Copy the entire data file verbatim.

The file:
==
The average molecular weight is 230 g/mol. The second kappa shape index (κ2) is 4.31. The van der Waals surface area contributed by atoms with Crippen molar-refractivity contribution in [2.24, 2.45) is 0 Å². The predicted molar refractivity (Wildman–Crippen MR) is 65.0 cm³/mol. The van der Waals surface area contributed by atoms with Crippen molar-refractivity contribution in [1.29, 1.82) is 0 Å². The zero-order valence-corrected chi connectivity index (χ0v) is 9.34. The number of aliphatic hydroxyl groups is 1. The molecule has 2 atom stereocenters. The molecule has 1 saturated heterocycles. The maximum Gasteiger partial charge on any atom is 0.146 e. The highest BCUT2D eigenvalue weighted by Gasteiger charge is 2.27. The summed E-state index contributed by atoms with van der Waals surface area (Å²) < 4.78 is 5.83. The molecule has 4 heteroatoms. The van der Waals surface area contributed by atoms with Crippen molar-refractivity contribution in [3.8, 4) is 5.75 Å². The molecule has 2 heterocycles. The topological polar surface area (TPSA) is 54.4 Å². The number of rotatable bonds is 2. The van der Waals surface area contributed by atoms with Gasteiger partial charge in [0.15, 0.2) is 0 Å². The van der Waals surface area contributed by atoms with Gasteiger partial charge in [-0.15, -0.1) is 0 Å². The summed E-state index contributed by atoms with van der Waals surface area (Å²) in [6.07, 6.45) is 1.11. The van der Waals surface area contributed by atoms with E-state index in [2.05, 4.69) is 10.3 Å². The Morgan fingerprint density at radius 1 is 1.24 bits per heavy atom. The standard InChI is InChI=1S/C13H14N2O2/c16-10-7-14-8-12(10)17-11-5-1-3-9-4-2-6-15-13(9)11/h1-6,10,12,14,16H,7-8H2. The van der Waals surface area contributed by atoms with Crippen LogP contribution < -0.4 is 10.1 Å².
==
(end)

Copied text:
The average molecular weight is 230 g/mol. The second kappa shape index (κ2) is 4.31. The van der Waals surface area contributed by atoms with Crippen molar-refractivity contribution in [2.24, 2.45) is 0 Å². The predicted molar refractivity (Wildman–Crippen MR) is 65.0 cm³/mol. The van der Waals surface area contributed by atoms with Crippen molar-refractivity contribution in [1.29, 1.82) is 0 Å². The zero-order valence-corrected chi connectivity index (χ0v) is 9.34. The number of aliphatic hydroxyl groups is 1. The molecule has 2 atom stereocenters. The molecule has 1 saturated heterocycles. The maximum Gasteiger partial charge on any atom is 0.146 e. The highest BCUT2D eigenvalue weighted by Gasteiger charge is 2.27. The summed E-state index contributed by atoms with van der Waals surface area (Å²) < 4.78 is 5.83. The molecule has 4 heteroatoms. The van der Waals surface area contributed by atoms with Crippen molar-refractivity contribution in [3.8, 4) is 5.75 Å². The molecule has 2 heterocycles. The topological polar surface area (TPSA) is 54.4 Å². The number of rotatable bonds is 2. The van der Waals surface area contributed by atoms with Gasteiger partial charge in [0.15, 0.2) is 0 Å². The van der Waals surface area contributed by atoms with Gasteiger partial charge in [-0.15, -0.1) is 0 Å². The summed E-state index contributed by atoms with van der Waals surface area (Å²) in [6.07, 6.45) is 1.11. The van der Waals surface area contributed by atoms with E-state index in [2.05, 4.69) is 10.3 Å². The Morgan fingerprint density at radius 1 is 1.24 bits per heavy atom. The standard InChI is InChI=1S/C13H14N2O2/c16-10-7-14-8-12(10)17-11-5-1-3-9-4-2-6-15-13(9)11/h1-6,10,12,14,16H,7-8H2. The van der Waals surface area contributed by atoms with Crippen LogP contribution < -0.4 is 10.1 Å².